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As a school recovers from the knowledge that one of their own plotted an attack on students, reports are emerging that the accused Oregon teen suffers from a rare obsessive compulsive disorder related to streptococcus infection.
“My heart goes out to everyone affected by Grant’s struggle with PANDAS, a rare form of OCD,” Grant Acord’s mother said. As that statement circulates, inevitably questions are arising as to what PANDAS really is.
What is PANDAS
PANDAS is an acronym for Pediatric Autoimmune Neuropsychiatric Disorder Associated with Streptococcal infections. While it is not fully understood, the name reflects current thinking on this disease:
- Pediatric: this entity occurs in children, anywhere from age 3 to adolescence
- Autoimmune: the body attacks itself; in this case, the body attacks the brain
- Neuropsychiatric: the symptoms that develop are those of new or worsened obsessive-compulsive disorder or a tic
- Streptococcal: the organism that causes a routine infection (i.e., tonsillitis, throat infection), after which PANDAS may develop
Usually, when strep is diagnosed and treated with antibiotics, the OCD or tics improve over several weeks to months. However, the next strep infection often brings on a dramatic recurrence of symptoms. Also, some children do not respond to elimination of the strep infection, and the neuropsychiatric symptoms persist.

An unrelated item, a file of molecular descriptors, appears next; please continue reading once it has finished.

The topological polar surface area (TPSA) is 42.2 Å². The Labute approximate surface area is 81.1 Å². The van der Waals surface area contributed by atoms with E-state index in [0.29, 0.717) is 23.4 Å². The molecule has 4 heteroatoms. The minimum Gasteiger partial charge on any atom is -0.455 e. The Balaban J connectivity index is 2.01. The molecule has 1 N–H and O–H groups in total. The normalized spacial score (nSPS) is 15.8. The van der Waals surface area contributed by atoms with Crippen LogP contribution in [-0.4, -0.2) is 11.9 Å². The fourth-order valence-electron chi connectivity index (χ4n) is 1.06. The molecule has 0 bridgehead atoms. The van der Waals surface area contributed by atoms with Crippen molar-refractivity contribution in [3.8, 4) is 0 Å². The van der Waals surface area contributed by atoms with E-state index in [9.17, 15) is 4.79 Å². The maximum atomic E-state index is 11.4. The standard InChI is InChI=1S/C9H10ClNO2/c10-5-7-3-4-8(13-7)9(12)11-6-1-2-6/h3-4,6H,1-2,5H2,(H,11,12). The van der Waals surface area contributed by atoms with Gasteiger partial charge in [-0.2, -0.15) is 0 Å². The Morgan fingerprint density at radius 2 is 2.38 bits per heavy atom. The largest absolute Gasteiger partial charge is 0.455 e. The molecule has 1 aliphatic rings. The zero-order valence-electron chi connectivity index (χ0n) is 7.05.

How is PANDAS diagnosed?
Unfortunately, there is no lab test to diagnose PANDAS and strep infections are very common in school age children. This syndrome is almost always detected by careful questioning and history-taking, establishing a relationship between the behavior onset and a confirmed strep infection.
What are the symptoms of PANDAS?
Aside from the worsening of OCD symptoms, new OCD symptoms, or tics, patients may also suffer from attention deficit hyperactivity disorder (ADHD) symptoms, separation anxiety, sudden mood changes, sleep disturbances, bed wetting or urinary frequency, and fine motor changes (inability to coordinate finger movement as well as previously done).
Can PANDAS be cured?
Because the disease is currently so poorly understood, treatment is limited. While it is critical to eliminate the strep bacteria using antibiotics, this does not ensure that PANDAS will resolve. It is important to address the neuropsychiatric problems with treatments geared towards those symptoms, including cognitive behavioral therapy and/or selective serotonin reuptake inhibitor (SSRI) medication. Tonsillectomy has not been proven to resolve PANDAS but is sometimes recommended for frequent episodes of tonsillitis. As knowledge of this condition grows, it is possible that treatment will become more effective or targeted but for now, awareness is critical, to diagnose as early as possible and prevent devastating outcomes.